The Promise Land is a foreshadowing of the New Heaven and and the New Earth. Why do we attempt to follow “the Law” in Christianity when we are free from the consequences of the Law? Because that is how you prosper in God’s Kingdom.
It is as if you were given a free pass to a planet where there is peace and harmony and long life, etc. Nothing you did on earth would disqualify you from this planet, but you are encouraged to swim a lot for the rest of your life until you depart. Now you might think this was a strange request of you. In fact you might get angry that this free pass turned out to have some sort of “hidden requirement.” In the end, however, you decide you might as well swim. It is hard at first and you really have to work at it, but you become a formidable swimmer and very comfortable in the water. When you finally depart for the planet, you arrive and find that it is 100% water and all of the inhabitants there spend their whole life swimming. While your training on earth could not have prepared you for the reality of perpetual swimming, you were participating in the New Life you had inherited in the free pass.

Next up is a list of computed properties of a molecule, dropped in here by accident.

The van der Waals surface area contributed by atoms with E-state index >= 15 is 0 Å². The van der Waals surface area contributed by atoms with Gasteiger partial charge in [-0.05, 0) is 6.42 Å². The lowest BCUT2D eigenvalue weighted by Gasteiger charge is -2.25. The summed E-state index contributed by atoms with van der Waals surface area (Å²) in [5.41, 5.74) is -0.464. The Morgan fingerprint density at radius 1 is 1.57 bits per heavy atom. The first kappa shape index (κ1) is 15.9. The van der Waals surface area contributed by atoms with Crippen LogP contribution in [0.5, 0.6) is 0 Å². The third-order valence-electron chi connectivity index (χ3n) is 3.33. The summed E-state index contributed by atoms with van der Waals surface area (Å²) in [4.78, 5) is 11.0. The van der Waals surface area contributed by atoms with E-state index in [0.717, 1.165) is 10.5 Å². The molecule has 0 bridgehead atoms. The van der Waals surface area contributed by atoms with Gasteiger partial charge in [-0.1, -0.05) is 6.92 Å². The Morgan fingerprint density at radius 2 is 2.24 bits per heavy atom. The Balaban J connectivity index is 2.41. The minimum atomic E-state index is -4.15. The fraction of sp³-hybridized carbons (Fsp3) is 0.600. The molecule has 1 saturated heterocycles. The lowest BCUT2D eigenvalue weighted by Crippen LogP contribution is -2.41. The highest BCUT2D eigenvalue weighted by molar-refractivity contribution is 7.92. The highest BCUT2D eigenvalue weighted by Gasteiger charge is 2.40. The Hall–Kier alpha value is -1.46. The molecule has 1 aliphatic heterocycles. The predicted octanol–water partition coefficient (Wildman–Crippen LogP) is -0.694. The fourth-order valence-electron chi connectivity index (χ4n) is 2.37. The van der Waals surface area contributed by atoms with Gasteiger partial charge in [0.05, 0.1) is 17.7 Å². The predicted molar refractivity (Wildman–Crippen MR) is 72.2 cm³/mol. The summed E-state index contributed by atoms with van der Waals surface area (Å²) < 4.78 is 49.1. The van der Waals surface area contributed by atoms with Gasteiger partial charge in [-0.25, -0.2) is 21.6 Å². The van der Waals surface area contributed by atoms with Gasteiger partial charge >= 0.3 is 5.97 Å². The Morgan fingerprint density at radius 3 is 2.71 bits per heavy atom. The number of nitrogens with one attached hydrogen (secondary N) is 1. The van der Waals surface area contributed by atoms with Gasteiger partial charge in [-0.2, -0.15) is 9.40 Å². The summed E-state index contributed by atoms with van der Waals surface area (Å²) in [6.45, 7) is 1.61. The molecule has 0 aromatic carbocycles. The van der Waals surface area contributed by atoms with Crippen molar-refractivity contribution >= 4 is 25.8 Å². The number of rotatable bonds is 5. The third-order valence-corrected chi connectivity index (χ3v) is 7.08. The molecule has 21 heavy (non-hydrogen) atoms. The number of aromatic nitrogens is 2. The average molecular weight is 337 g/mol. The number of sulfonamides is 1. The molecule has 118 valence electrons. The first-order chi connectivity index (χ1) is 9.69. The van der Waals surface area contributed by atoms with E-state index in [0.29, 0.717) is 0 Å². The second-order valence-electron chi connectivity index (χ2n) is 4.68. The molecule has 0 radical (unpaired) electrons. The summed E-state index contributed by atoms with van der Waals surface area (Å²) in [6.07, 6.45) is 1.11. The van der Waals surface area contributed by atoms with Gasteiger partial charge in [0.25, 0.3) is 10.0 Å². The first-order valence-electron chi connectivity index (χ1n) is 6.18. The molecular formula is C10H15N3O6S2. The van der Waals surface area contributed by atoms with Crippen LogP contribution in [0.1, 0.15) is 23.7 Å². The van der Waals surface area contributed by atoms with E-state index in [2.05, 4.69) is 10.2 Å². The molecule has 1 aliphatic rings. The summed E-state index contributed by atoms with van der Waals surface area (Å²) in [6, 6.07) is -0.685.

I want to say that this is analogous to following the Law. Now, I should clarify that I do not mean the specific covenantal Law given to Israel, but the Law which Christ came to fulfill. I do not know all of the subtleties in the distinctions, but we can look to the New Testament and its parallels in the Old Testament to see that the 9 fruit of the Spirit and the 3 ultimate virtues (Faith, Hope, and Love) are apart of learning to be a Kingdom individual now. As N.T. Wright argues we should “put on” the new man and learn the language we shall be speaking for eternity. The language of the Kingdom which Jesus inaugurated in His death and Resurrection is the language of Faith, Hope and Love. This is the true fulfillment of the Law as found in the first and second greatest commandments according to Jesus.
There is so much more to this discussion, but these have been a few of my thoughts. The Christian virtues need to be learned like swimming or a musical instrument or a language, so that we can live as we shall in the New Earth and New Heaven, and so that on earth we can be active participants in His Kingdom NOW. The Kingdom that has been initiated and we have the opportunity to operate in through the grace of Jesus Christ from now until eternity.